I think it’s pretty safe to say, shit has hit the fan
After seeing the media hysteria during the Zika, Ebola, Swine Flu and Sars outbreaks – with sensationalist headlines prophesying GLOBAL PANDEMIC and world shutdown – it was easy to pass off the Coronavirus when it first swarmed the news. Obviously, each of the other viruses were disastrous in their own right, but none had the global impacts that were suggested. That certainly ain’t the case with the Coronavirus.
Having cycled a little over a 1,000 miles from England to France, in April it was time to continue the next leg of our expedition into Northern Italy. Even just a few weeks ago, as the virus spread from Asia to Europe, this still seemed likely to go ahead. How things have changed over the last 7 days.
Non-stop, our eyes have been glued to screens, watching as the virus spreads, intensifies and grow into a global pandemic. Europe has now become the epicentre and we can see fear and panic spreading across the continent. Haute-Savoie, the Italy-bordering French region we’re currently in, is one of the more seriously impacted areas. The atmosphere seems like a world away from the relative calm of friends and family in the UK.
Not something we’d ever expected to see…
It started with the occasional person wearing a face mask, panicked looks from folks after coughing in public, frenzied atmospheres in supermarkets. We watched tearful families following their confused instincts and filling up multiple trolleys with bottled water, toilet roll and any kind of hand-sanitising products. It’s not something we had ever expected to see. This was all eclipsed after seeing a body being carried out by a crane from a high-rise building block not far from our apartment.
With everything progressing so quickly and it all being particularly hard to follow in a foreign country, sticking around was seeming more and more like a bad idea. This was all confirmed by our travel insurance expiring and new policies not covering anything Covid-related. Getting into difficulties in a foreign land with no insurance and during a period of the complete unknown seemed daunting.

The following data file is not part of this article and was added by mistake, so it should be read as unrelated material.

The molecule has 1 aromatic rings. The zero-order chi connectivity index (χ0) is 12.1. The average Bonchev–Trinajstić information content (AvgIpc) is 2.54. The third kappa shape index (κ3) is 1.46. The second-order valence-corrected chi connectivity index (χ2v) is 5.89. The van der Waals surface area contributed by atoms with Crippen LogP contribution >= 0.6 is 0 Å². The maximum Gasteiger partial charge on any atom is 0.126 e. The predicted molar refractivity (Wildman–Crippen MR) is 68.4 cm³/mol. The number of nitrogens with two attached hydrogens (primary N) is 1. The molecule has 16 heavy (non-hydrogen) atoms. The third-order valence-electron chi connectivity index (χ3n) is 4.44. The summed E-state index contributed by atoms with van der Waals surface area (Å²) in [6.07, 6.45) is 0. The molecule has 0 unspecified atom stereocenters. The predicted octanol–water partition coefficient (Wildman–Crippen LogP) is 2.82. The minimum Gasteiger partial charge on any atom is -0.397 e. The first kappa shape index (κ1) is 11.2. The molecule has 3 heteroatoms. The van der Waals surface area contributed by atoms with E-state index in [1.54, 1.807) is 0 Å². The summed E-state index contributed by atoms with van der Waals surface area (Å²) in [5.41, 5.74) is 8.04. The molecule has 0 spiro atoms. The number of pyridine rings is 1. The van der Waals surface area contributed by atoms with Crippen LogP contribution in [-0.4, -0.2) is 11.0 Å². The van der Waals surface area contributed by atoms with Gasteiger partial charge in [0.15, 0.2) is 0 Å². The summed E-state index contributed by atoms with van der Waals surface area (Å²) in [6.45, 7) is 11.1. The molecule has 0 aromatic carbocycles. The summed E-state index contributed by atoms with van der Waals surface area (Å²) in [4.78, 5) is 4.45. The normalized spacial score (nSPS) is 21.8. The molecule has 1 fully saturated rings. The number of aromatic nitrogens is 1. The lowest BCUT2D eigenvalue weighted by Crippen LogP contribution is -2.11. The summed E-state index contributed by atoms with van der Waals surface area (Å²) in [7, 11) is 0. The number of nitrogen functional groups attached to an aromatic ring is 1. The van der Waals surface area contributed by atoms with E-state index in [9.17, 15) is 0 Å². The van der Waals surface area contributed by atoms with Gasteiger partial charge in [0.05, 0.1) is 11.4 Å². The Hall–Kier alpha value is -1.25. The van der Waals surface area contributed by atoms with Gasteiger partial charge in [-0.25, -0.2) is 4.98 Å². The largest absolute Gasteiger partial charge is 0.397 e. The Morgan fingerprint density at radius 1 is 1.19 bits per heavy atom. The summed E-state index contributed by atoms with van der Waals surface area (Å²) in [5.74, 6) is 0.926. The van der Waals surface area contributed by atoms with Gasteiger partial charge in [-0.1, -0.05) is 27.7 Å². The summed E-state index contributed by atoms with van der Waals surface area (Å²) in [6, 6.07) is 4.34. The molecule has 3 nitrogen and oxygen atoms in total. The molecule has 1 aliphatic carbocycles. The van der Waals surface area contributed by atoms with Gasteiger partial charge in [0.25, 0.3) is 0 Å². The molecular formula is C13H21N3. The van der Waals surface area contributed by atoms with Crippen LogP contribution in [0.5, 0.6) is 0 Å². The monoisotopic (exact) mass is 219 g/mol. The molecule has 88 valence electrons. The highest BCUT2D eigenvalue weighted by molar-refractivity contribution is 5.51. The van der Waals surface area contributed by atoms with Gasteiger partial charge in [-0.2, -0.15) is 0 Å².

In a bizarre turn of events, exactly 365 days after cycling from our front doors in the UK, we decided to return home, and as quickly as possible.
Cycle touring is awesome, but, not if getting places quickly is your intention. Turns out, touring is actually pretty damn awkward during pandemics. With two valuable bikes and 40 kg of outdoors gear each, jumping on any form of transport and just getting the hell out of there wasn’t an option. You’re glued to your big, heavy belongings, and they don’t fit in planes, trains and cars.
In our personal situation, I’m seriously bloody thankful we’ve been renting an apartment for the winter, rather than just touring through the region. I feel for anyone who is cycling a long way from home and is unsure what to do.
With England now on the cards, the first idea was to cycle the 864 miles back with life strapped to the bikes. However, with the virus constantly worsening, schools in France and Switzerland had been closed, then bars and restaurants – local friends told us a full lockdown was sure to follow. Being halfway across the country pegged up in our tent when everything shut down or the borders closed would be pretty shitty. The cycling idea was quickly shot out of the sky.